Marvellous miracle mayo. Yes really. This recipe for simple vegan mayonnaise uses standard store cupboard ingredients and is really easy to prepare. It’s also exceptionally quick to make. We’re talking seconds, not minutes.
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Mayonnaise is such a useful ingredient. It’s just what you need for coleslaw and potato salad. It’s also great for enhancing sandwiches. Years ago, I assumed vegans just had to live without it. Then when I attended the Vegetarian Society’s vegan toolkit workshop a few years ago, we made vegan mayo. It was a revelation.
It wasn’t, however, until I took up the Veganuary challenge for the first time last year that I really took it seriously. Suddenly, I needed vegan mayonnaise.
Shop bought vegan mayo can be expensive. It’s also often loaded with ingredients that just aren’t needed if you’re making homemade. I tried one brand that didn’t look too bad, but I wasn’t really happy with it. It was time to dig out my stick blender.
Easy Vegan Mayonnaise
The method I learnt at the Vegetarian Society is the same one I’ve always used for standard mayonnaise. That is, you mix up all the ingredients other than the oil, then slowly drip the oil in as you whisk. You can do this by hand, but it’s much easier if you do it in a jug blender.
But in order to use a jug blender, you need to make a lot of mayonnaise. I prefer to make small batches of this simple vegan mayonnaise as and when I need it. The secret to this super speedy recipe is a stick blender.
All you need to do is place all of your ingredients, including the oil into a jug. Then immerse the stick blender and whizz for just a few seconds. It should emulsify and thicken within ten to twenty seconds. It really is that simple.
If you don’t have a stick blender, it’s really worth getting one. They’re not that expensive and are just brilliant for blitzing soups. You can do this in the pan you’ve cooked the soup up in, so you can keep washing up to a minimum. It’s a lot easier to wash a stick blender than it is a jug blender.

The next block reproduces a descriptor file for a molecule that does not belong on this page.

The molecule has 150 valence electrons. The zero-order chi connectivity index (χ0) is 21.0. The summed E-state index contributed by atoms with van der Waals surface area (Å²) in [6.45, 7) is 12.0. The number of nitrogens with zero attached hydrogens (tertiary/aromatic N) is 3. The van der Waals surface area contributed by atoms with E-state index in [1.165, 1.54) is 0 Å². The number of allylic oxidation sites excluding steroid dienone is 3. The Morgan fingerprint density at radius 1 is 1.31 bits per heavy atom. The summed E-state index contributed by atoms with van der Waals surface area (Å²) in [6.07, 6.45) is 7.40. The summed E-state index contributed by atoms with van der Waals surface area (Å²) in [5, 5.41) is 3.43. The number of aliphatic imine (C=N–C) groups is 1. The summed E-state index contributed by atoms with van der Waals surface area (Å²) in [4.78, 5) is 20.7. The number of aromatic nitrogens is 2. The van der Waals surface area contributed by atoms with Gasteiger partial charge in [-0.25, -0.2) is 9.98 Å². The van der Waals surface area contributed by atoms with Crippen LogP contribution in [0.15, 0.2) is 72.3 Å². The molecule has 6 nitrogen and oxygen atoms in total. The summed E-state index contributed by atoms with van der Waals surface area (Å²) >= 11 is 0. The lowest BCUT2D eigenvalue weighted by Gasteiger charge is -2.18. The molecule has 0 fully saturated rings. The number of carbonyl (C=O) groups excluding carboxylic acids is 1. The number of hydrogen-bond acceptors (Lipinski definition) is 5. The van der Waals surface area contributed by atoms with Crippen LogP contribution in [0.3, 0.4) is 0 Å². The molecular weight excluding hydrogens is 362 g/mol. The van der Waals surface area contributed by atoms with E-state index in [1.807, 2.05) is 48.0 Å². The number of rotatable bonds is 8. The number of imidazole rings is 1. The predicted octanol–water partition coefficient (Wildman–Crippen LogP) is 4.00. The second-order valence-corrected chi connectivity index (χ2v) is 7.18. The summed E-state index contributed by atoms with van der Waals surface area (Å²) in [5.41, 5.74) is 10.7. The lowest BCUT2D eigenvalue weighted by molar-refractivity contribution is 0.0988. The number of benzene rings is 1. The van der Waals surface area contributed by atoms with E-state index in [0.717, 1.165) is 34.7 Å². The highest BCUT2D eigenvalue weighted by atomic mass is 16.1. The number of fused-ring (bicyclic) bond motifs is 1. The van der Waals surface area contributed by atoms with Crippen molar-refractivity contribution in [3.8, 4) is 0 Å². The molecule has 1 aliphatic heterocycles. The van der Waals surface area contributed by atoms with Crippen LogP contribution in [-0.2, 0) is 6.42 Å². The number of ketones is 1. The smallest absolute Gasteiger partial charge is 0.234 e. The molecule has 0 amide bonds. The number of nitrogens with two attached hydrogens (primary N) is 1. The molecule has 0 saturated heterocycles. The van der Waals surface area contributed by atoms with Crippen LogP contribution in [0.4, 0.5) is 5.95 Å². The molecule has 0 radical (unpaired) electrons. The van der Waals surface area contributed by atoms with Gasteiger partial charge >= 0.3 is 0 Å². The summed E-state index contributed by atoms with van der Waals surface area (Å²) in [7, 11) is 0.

What Can You Use Instead of Soya?
I’ve experimented with other plant milks, but although they emulsify with no problem, they end up runny. Fine as a sauce or salad dressing, but no good as a thick and spreadable mayonnaise. Soya milk, however, works like a dream.
If you’d really rather not use soya milk, aquafaba works too. I haven’t tried this yet as it doesn’t sound desperately appealing. But I guess I will at some point. Use two tablespoons in place of the 50 millilitres of soya milk and let me know how you get on.
What’s the Best Oil to Use?
A neutral oil such as sunflower oil is best if you don’t want your mayonnaise to be strongly flavoured. But if you’d like to have a bit more flavour in your vegan mayonnaise, sesame seed oil is lovely. I expect peanut oil would also work well, but I haven’t tried it. And I’ve heard avocado oil is good too.
Extra virgin olive oil is very strong, so I use 75ml of a neutral oil such as sunflower and 25ml of olive oil. This is the mix I use as my go to now.
You might just want to experiment. The quantities I’ve used in the recipe are small, so you won’t be wasting too much if it doesn’t work out.
Can You Add Other Flavourings?
You absolutely can. I’ve tried all sorts of flavourings and I haven’t yet found one I don’t like. Just add herbs or spices to your mayonnaise for some extra pizazz.